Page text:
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Cyber security is the top concern for more than nine out of 10 manufacturers surveyed, BDO USA L.L.P. said Tuesday, up 44% from 2013 and marking the first time cyber risk cracked the list of top 10 risk factors.
The Chicago-based accounting and consulting firm said manufacturers' intellectual property, data and products have become prime targets for cyber criminals as data and connectivity transform the industry.
More than 92% of manufacturers in BDO's 2016 Manufacturing RiskFactor Report cited cyber security concerns in their disclosures to the U.S. Securities and Exchange Commission this year.
“As the industry races toward the next frontier, manufacturers must strike a balance between progress and security,” Rick Schreiber, partner and national leader of the manufacturing and distribution practice and National Association of Manufacturers board member, said in a statement. “Data analytics and the internet of things may spur the next industrial revolution, but with that comes increased exposure to cyber risk. Manufacturers still have some catching up to do to adequately protect their data, customers, products and factory floors.”
The report, which analyzes the latest 10-K filings from the largest 100 publicly traded U.S. manufacturers across five subsectors, found that 91% also named operational infrastructure risk, including information systems and implementation of new systems and maintenance.
Other top concerns include federal, state and or local regulations; labor concerns or underfunded pensions; competition and consolidation in manufacturing; and commodity or raw material prices.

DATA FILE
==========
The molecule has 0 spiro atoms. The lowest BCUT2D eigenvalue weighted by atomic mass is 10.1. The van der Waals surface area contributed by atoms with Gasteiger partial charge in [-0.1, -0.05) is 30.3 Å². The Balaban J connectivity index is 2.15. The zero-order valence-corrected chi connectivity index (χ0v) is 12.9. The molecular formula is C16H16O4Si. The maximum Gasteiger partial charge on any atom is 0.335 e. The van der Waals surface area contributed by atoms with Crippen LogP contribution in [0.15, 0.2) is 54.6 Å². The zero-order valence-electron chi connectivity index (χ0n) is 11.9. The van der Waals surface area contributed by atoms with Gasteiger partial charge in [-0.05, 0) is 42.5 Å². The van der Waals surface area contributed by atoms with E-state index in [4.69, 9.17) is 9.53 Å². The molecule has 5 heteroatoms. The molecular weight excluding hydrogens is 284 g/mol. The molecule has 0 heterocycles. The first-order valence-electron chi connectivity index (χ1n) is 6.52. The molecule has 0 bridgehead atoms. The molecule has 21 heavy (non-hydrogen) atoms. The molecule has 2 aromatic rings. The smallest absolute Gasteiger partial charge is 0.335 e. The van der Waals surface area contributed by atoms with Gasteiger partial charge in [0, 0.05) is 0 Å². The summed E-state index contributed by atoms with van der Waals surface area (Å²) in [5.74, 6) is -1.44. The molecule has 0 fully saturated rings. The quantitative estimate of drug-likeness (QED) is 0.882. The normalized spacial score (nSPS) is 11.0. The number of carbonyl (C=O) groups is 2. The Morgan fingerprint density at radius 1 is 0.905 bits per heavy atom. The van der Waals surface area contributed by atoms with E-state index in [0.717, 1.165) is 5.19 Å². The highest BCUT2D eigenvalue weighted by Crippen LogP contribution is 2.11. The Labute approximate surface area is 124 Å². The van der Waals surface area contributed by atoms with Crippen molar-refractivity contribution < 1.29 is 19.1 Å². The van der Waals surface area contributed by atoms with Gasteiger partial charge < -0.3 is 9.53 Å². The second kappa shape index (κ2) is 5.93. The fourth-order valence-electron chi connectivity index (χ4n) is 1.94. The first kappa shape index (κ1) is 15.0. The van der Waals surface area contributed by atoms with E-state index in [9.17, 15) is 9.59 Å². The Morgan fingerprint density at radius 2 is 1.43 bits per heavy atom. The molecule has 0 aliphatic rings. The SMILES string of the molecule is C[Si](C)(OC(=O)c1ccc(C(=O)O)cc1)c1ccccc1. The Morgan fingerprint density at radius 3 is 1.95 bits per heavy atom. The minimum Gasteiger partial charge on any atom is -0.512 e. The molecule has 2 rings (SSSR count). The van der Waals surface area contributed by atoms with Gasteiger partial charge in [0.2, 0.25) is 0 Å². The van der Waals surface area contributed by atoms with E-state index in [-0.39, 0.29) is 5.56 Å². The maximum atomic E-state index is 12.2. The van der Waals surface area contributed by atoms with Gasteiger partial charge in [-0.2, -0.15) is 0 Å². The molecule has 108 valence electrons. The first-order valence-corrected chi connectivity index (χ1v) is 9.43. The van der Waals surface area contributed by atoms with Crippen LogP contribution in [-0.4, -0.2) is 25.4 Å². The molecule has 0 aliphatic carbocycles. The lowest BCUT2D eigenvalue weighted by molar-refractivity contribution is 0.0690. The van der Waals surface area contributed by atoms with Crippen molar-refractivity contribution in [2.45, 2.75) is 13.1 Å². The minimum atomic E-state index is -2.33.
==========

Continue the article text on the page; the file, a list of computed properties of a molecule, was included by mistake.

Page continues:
Nearly all manufacturers cited competitive pressures this year. BDO said the push to get leaner and meaner and keep up with emerging technologies, like the internet of things, machine learning and virtual reality, appears to be contributing to related business risks.
Ninety-one percent worry about inability to properly execute corporate strategy — including cost reduction, capacity expansion or improving efficiencies. And 87% report risks around their ability to develop and market quality products that meet customer needs.
BDO said these pressures could drive manufacturers to pursue mergers and acquisitions in an effort to achieve scale and new capabilities. After a sharp drop in deal flow in the manufacturing sector at the end of 2015, strategic and financial buyers alike are showing an interest in M&A but remain cautious about lower valuations and still-challenging economic fundamentals.
Ninety-two percent of manufacturers cite the inability to manage, complete and integrate current or future M&A or joint ventures this year, BDO said, up from 88% in 2015.
The strength of the dollar, which reached 12-year highs in November, is contributing to lower-than-anticipated profits and creating challenges for manufacturers looking to increase international business. Mirroring these trends, 94% of manufacturers noted threats to international operations and sales, up from 93% last year and 87% in 2013. And 92% cited currency risk, including exchange rates and fluctuations.
Federal, state and local regulations are highlighted by 99% of manufacturers in their annual filings and are among the top two risks for the fourth year running. In particular, environmental regulatory risks are top of mind this year, cited by 95% of manufacturers. Forty-two percent mention regulations around emissions standards.
Dawn Williford, south region leader of BDO's risk advisory services, noted that compliance and competitive advantage are not mutually exclusive.
“When done right, risk management can be more of a boon than a burden to manufacturers by reducing costly errors and enhancing the operational foundations of the business,” Ms. Williford said.